Bulgarian Jewish organisation rejects Russian historian’s claim Tsar and government prevented Holocaust in Bulgaria
Bulgarian Jewish organisation “Shalom” has sharply rejected a claim by Russian historian Konstantin Mogilevskiy that there was no Holocaust in Bulgaria and this was an achievement of the then-monarch Tsar Boris III and his government.
Mogilevskiy, one of the people involved in a highly controversial exhibition that opened at the Russian embassy in Sofia on September 9, made the claim in an interview with Bulgarian National Radio.
Shalom rejected as unacceptable the interference of foreign countries in the interpretation of events that had been dramatic for Bulgaria and to which witnesses were still living.
The organisation, the largest and most representative Bulgarian Jewish organisation, said that the “Defence of the Nation” legislation, tabled by the pro-Nazi government of Prime Minister Bogdan Filov and enacted by a decree signed by Boris III, aimed to address – as in other countries – the “Jewish Question”.
Drafted in line with Nazi Germany’s legislation on racist and national socialist grounds, the provisions of the legislation were degrading to Bulgarian citizens of Jewish origin, and contrary to the Turnovo Constitution in force in Bulgaria at the time that the legislation was adopted.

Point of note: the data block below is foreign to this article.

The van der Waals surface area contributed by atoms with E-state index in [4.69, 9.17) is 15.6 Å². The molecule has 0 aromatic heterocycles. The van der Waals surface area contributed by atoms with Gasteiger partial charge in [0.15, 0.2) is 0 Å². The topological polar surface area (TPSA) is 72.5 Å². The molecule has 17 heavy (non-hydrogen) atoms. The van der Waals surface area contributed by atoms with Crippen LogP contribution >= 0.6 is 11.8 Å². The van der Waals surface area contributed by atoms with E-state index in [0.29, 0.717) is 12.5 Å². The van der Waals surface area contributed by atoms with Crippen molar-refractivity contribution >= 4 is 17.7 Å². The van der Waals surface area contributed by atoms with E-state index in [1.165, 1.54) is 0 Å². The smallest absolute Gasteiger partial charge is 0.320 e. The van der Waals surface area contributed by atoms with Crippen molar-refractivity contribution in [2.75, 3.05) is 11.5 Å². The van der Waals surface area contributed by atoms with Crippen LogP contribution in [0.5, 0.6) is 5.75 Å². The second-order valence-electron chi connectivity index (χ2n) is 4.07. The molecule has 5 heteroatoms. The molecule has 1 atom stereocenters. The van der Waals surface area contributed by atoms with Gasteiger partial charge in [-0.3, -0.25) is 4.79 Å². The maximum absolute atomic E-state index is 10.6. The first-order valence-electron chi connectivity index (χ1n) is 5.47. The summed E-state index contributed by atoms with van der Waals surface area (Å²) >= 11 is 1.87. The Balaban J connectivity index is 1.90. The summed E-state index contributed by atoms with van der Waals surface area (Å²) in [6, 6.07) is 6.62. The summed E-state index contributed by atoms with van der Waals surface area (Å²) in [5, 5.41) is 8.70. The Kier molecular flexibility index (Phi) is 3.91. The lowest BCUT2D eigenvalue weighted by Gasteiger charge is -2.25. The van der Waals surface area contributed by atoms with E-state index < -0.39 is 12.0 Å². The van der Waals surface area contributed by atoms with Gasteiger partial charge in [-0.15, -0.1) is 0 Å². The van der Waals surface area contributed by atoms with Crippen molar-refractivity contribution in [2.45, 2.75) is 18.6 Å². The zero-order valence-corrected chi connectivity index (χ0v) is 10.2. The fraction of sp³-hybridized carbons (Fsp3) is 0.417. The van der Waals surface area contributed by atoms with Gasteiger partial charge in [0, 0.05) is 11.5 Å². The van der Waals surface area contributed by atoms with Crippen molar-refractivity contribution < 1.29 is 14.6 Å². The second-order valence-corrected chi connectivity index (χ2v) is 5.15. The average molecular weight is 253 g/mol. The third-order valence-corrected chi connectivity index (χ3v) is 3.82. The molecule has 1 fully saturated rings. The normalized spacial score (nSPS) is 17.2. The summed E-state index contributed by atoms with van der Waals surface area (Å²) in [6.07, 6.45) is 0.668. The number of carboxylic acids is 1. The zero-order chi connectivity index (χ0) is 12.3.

“Although the anti-Jewish policy in Bulgaria did not end with deportation to the concentration camps, this fact does not eliminate the severe suffering suffered by our compatriots during the Second World War,” Shalom said.
Between 1941 and 1944 Bulgarian Jews were deprived of much of their civil rights, the statement said.
They were subject to a number of economic and social constraints and Jewish men were compelled to do forced labour.
“Only the worthy position of the Bulgarian people, some of the people’s representatives, public and spiritual leaders of the nation, managed to prevent the most terrible thing – the final deportation – and thus to preserve, as one of the letters against the Defence of the Nation Bill said, ‘the prestige of the nation and the established traditions of tolerance and humanity’.”
Shalom said that gross rewriting of history afflicted both the painful memories of the survivors and the memory of the victims, including the 11 343 Jews from Aegean Thrace, Vardar Macedonia and Pirot, then territories under Bulgarian administration, who were deported to the Nazi death camps.
“Preserving Holocaust memory is a top priority in the work of our organisation, and any attempt at historical revisionism will be invariably, sharply and strongly condemned,” Shalom said.
(Photo: Mayer Rafael Alhalel with fellow Bulgarian Jewish forced labourers in a camp in Bulgaria during the Second World War)